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abstract = "Background Expected mortality after elective pancreaticoduodenectomy (PD) in contemporary series is less than 5{\%} in elderly patients; however, to our knowledge, mortality rate has not been correlated with indication for PD. We hypothesized that perioperative risk following PD would correlate with diagnostic indication in older patients. Methods The American College of Surgeons NSQIP database was reviewed to identify patients (<80 and ≥80 years) who underwent PD from January 1, 2005, through December 31, 2012. High- and low-risk diagnoses were determined by using 30-day, major-morbidity data. Univariate and multivariable analyses were used to compare outcomes. Results Pancreatic cancer and chronic pancreatitis were found to be low-risk diagnoses in elderly patients, whereas bile duct and ampullary neoplasm, duodenal neoplasm, and neuroendocrine tumors were high-risk diagnoses. The risk of 30-day mortality for older patients (≥80 y) undergoing PD was 6.1{\%} for those with high-risk diagnoses vs 4.5{\%} for those with low-risk diagnoses (P = .27). On multivariable analysis (controlling for confounders), a high-risk diagnosis was shown to be an independent predictor of prolonged length of stay, superficial surgical-site infection (SSI), and organ-space SSI. There was no increased risk of complications in patients ≥80 years with low-risk diagnoses. Conclusion In patients 80 or older undergoing PD, perioperative risk varies by diagnostic indication. Patients should receive preoperative counseling about their risk.",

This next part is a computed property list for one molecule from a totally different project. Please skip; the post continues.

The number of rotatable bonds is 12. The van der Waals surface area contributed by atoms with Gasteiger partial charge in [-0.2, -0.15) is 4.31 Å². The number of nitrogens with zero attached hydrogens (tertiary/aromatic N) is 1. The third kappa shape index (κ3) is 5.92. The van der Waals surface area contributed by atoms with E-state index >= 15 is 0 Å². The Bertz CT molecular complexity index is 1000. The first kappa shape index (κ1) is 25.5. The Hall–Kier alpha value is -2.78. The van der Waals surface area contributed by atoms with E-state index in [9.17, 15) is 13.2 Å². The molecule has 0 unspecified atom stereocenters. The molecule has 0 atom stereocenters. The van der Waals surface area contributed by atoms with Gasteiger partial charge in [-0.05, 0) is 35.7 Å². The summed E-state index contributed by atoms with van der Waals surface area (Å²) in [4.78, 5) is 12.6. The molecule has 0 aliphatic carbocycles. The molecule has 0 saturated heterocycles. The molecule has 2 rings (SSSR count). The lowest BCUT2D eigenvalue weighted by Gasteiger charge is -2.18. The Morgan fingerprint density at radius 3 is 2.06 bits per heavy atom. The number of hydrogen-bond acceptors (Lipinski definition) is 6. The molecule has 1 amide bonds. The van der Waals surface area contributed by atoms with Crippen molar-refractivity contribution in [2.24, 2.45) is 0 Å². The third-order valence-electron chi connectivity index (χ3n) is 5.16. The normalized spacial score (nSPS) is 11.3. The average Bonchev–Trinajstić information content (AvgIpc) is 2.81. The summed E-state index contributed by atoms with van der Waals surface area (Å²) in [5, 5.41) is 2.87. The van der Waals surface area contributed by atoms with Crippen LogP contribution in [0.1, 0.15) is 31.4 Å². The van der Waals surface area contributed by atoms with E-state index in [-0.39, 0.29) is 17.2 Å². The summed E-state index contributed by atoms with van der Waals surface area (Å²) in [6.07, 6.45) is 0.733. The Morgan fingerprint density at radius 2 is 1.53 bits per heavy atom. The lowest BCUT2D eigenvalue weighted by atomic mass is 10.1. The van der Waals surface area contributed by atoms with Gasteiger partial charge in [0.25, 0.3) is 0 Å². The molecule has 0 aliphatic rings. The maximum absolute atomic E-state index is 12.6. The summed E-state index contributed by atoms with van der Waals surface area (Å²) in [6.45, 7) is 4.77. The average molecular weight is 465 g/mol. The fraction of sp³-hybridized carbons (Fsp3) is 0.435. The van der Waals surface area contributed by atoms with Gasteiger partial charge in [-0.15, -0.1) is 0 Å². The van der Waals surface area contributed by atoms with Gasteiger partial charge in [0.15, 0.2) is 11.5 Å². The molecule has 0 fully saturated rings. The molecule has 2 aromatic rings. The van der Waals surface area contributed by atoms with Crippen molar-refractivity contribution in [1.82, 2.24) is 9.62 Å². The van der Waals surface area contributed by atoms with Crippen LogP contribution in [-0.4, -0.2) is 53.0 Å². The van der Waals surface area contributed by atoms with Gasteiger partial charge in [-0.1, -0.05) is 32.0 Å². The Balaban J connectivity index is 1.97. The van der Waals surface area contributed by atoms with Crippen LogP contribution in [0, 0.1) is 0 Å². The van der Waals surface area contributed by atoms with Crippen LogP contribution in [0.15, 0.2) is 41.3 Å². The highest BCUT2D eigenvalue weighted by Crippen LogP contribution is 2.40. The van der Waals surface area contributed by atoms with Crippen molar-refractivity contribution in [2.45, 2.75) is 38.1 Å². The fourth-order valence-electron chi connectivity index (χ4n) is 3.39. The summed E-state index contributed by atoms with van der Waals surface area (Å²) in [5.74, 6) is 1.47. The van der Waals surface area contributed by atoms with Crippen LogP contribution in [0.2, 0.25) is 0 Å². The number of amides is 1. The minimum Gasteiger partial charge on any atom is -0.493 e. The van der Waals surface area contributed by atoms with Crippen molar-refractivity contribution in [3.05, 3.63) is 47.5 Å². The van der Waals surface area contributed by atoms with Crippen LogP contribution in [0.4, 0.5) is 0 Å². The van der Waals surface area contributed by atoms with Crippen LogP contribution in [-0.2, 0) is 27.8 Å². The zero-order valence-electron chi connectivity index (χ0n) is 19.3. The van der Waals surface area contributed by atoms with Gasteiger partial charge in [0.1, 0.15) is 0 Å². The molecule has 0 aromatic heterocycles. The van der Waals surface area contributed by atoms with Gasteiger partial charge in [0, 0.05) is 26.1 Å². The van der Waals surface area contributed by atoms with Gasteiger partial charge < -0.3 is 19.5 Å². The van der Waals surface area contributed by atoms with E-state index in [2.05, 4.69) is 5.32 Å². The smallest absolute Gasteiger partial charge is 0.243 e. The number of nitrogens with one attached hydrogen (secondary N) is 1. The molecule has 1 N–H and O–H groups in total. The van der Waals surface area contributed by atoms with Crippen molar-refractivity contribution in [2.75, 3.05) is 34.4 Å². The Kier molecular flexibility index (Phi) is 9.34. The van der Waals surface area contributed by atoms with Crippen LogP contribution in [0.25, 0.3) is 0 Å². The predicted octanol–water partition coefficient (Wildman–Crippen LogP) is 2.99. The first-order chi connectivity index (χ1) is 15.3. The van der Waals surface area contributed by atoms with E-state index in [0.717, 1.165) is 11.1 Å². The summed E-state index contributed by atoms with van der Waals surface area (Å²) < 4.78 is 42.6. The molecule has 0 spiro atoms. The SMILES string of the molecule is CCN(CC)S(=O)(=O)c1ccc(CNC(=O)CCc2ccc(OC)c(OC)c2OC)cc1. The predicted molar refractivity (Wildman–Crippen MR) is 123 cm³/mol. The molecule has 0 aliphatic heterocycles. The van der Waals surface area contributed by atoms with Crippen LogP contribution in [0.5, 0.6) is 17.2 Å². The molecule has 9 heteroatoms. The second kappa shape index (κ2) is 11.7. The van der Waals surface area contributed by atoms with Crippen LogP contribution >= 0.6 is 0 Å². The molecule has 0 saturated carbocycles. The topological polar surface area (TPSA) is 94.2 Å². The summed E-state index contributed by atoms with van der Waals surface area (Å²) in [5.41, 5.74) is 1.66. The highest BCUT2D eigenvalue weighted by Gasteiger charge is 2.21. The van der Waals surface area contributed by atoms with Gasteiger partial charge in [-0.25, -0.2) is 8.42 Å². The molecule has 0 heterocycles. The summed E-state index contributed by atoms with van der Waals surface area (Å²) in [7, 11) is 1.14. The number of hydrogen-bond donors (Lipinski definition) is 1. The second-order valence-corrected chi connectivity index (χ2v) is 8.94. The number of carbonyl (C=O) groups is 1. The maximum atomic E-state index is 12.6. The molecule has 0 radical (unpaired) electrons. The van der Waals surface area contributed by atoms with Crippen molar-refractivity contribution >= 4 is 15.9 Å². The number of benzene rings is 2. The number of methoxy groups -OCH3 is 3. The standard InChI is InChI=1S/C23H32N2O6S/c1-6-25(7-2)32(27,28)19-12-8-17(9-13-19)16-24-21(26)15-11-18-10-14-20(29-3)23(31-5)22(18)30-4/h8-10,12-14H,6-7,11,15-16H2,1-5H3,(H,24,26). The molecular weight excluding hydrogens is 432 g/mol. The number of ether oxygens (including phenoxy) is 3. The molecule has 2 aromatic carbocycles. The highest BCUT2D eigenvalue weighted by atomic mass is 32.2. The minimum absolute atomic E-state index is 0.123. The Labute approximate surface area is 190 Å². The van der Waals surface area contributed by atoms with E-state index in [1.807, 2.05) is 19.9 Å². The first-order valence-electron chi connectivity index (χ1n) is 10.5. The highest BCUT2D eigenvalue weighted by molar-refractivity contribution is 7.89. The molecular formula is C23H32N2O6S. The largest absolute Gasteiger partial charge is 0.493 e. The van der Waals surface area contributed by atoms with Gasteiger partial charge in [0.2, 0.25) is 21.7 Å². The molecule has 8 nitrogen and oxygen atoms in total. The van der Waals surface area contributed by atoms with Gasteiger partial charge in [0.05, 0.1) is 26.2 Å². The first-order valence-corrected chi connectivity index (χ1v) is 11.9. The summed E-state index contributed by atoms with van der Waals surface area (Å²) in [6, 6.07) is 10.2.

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N2 - Background Expected mortality after elective pancreaticoduodenectomy (PD) in contemporary series is less than 5% in elderly patients; however, to our knowledge, mortality rate has not been correlated with indication for PD. We hypothesized that perioperative risk following PD would correlate with diagnostic indication in older patients. Methods The American College of Surgeons NSQIP database was reviewed to identify patients (<80 and ≥80 years) who underwent PD from January 1, 2005, through December 31, 2012. High- and low-risk diagnoses were determined by using 30-day, major-morbidity data. Univariate and multivariable analyses were used to compare outcomes. Results Pancreatic cancer and chronic pancreatitis were found to be low-risk diagnoses in elderly patients, whereas bile duct and ampullary neoplasm, duodenal neoplasm, and neuroendocrine tumors were high-risk diagnoses. The risk of 30-day mortality for older patients (≥80 y) undergoing PD was 6.1% for those with high-risk diagnoses vs 4.5% for those with low-risk diagnoses (P = .27). On multivariable analysis (controlling for confounders), a high-risk diagnosis was shown to be an independent predictor of prolonged length of stay, superficial surgical-site infection (SSI), and organ-space SSI. There was no increased risk of complications in patients ≥80 years with low-risk diagnoses. Conclusion In patients 80 or older undergoing PD, perioperative risk varies by diagnostic indication. Patients should receive preoperative counseling about their risk.